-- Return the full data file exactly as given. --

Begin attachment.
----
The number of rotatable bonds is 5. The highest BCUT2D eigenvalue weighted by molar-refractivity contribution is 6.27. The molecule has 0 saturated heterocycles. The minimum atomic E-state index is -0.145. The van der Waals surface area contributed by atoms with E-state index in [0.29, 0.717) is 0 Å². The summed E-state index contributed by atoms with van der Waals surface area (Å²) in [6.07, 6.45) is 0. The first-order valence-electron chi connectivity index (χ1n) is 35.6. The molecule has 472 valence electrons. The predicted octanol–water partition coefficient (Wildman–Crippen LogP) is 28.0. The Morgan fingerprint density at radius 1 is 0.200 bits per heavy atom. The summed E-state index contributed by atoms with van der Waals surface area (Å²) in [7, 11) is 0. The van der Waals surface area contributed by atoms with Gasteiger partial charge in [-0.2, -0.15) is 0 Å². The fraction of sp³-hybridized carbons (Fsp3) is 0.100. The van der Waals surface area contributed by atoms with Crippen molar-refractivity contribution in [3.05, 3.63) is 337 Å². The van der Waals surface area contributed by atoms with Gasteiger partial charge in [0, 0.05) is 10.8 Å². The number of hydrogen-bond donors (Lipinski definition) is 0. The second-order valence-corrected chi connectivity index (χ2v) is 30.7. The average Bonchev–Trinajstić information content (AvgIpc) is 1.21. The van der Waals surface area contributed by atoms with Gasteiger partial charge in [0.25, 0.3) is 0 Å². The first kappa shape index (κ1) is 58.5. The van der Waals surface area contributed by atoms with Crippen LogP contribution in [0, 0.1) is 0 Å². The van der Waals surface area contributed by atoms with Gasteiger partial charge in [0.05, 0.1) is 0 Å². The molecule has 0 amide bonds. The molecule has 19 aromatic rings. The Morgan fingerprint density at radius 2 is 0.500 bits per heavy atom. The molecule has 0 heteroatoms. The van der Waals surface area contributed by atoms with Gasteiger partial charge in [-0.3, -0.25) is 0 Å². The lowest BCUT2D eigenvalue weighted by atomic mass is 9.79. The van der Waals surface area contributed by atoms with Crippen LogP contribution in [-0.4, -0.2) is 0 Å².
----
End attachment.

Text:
The number of rotatable bonds is 5. The highest BCUT2D eigenvalue weighted by molar-refractivity contribution is 6.27. The molecule has 0 saturated heterocycles. The minimum atomic E-state index is -0.145. The van der Waals surface area contributed by atoms with E-state index in [0.29, 0.717) is 0 Å². The summed E-state index contributed by atoms with van der Waals surface area (Å²) in [6.07, 6.45) is 0. The first-order valence-electron chi connectivity index (χ1n) is 35.6. The molecule has 472 valence electrons. The predicted octanol–water partition coefficient (Wildman–Crippen LogP) is 28.0. The Morgan fingerprint density at radius 1 is 0.200 bits per heavy atom. The summed E-state index contributed by atoms with van der Waals surface area (Å²) in [7, 11) is 0. The van der Waals surface area contributed by atoms with Gasteiger partial charge in [-0.2, -0.15) is 0 Å². The fraction of sp³-hybridized carbons (Fsp3) is 0.100. The van der Waals surface area contributed by atoms with Crippen molar-refractivity contribution in [3.05, 3.63) is 337 Å². The van der Waals surface area contributed by atoms with Gasteiger partial charge in [0, 0.05) is 10.8 Å². The number of hydrogen-bond donors (Lipinski definition) is 0. The second-order valence-corrected chi connectivity index (χ2v) is 30.7. The average Bonchev–Trinajstić information content (AvgIpc) is 1.21. The van der Waals surface area contributed by atoms with Gasteiger partial charge in [0.25, 0.3) is 0 Å². The first kappa shape index (κ1) is 58.5. The van der Waals surface area contributed by atoms with Crippen LogP contribution in [0, 0.1) is 0 Å². The van der Waals surface area contributed by atoms with Gasteiger partial charge in [0.05, 0.1) is 0 Å². The molecule has 0 amide bonds. The molecule has 19 aromatic rings. The Morgan fingerprint density at radius 2 is 0.500 bits per heavy atom. The molecule has 0 heteroatoms. The van der Waals surface area contributed by atoms with Gasteiger partial charge in [-0.3, -0.25) is 0 Å². The lowest BCUT2D eigenvalue weighted by atomic mass is 9.79. The van der Waals surface area contributed by atoms with Crippen LogP contribution in [-0.4, -0.2) is 0 Å².